By Chris Bruce
Wells Fargo made mortgage customers pay millions of dollars in improper fees to lock interest rates, a proposed class lawsuit filed Oct. 19 said.
The suit in the U.S. District Court for the Northern District of California targets problems that Wells Fargo acknowledged earlier this month that could require the bank to refund as much as $98 million in fees, though the bank says the actual refund amount probably will be less ( Brach v. Wells Fargo & Co. , N.D. Cal., 17-cv-05990, complaint filed 10/19/17 ).
According to the complaint by Brian Brach and other mortgage applicants, Wells Fargo employees wrongfully blamed customers for loan processing delays and made them pay fees to maintain a lock on interest rates that might otherwise expire.
Normally, according to the suit, processing only took 60 days. The bank only charged customers to extend the lock on a rate if processing took more than 60 days because of a delay that customers caused, the suit said. However, the lawsuit said the bank shifted the blame to customers, even when Wells Fargo was at fault.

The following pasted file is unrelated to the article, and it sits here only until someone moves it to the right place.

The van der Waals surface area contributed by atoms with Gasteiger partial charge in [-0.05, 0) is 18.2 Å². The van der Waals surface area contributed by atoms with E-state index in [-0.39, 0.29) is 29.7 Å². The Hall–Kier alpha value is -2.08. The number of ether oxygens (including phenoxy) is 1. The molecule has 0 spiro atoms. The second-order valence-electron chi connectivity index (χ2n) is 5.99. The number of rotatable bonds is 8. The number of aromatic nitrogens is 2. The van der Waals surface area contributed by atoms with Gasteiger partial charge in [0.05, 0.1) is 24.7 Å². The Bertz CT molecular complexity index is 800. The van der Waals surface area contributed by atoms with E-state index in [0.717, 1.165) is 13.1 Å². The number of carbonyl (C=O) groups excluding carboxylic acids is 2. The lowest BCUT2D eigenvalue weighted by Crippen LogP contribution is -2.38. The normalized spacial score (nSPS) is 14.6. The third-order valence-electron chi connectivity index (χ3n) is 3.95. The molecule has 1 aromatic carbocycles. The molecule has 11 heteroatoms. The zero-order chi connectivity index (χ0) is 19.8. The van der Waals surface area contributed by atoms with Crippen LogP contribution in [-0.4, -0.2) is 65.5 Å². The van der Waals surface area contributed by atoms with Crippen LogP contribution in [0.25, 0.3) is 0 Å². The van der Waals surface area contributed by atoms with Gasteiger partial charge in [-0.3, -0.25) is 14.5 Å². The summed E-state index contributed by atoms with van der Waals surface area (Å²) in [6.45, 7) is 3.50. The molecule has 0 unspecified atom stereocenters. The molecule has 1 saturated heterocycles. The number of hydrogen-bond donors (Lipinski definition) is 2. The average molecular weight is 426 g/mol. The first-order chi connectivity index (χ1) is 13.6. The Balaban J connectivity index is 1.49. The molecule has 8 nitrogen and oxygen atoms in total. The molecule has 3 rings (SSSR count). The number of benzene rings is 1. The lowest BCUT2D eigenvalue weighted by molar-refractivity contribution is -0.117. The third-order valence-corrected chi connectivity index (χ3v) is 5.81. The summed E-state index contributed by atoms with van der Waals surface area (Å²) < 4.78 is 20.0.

“Employees in the mortgage department would thus place blame for delays on Wells Fargo customers when, in reality, it was Wells Fargo that triggered delays,” the suit said. “By blaming the customer, Wells Fargo was able to shift the responsibility for paying extension fees from itself to its customers.”
Wells Fargo acknowledged problems with its rate lock extension practices in an Oct. 4 statement, saying it didn’t consistently apply a September 2013 policy. The bank said it made changes in March 2017 that will ensure a review of all rate lock extension requests.
Wells Fargo said it expects the first refunds to go out to customers during the final quarter of 2017. Approximately $98 million in rate lock extension fees were assessed on about 110,000 borrowers between Sept. 16, 2013 and Feb. 28, 2017. Not all of the assessed fees were actually paid, and some have already been refunded, according to Wells Fargo.
Wells Fargo spokesman Tom Goyda declined to comment on the specifics of the case filed Oct. 19, saying the bank is still reviewing the complaint. “Our current processes, which were put in place in March 2017, are designed to ensure that our rate lock extension fee policy is interpreted and applied consistently,” Goyda told Bloomberg Law.
To contact the reporter on this story: Chris Bruce in Washington at firstname.lastname@example.org
To contact the editor responsible for this story: Michael Ferullo at MFerullo@bna.com
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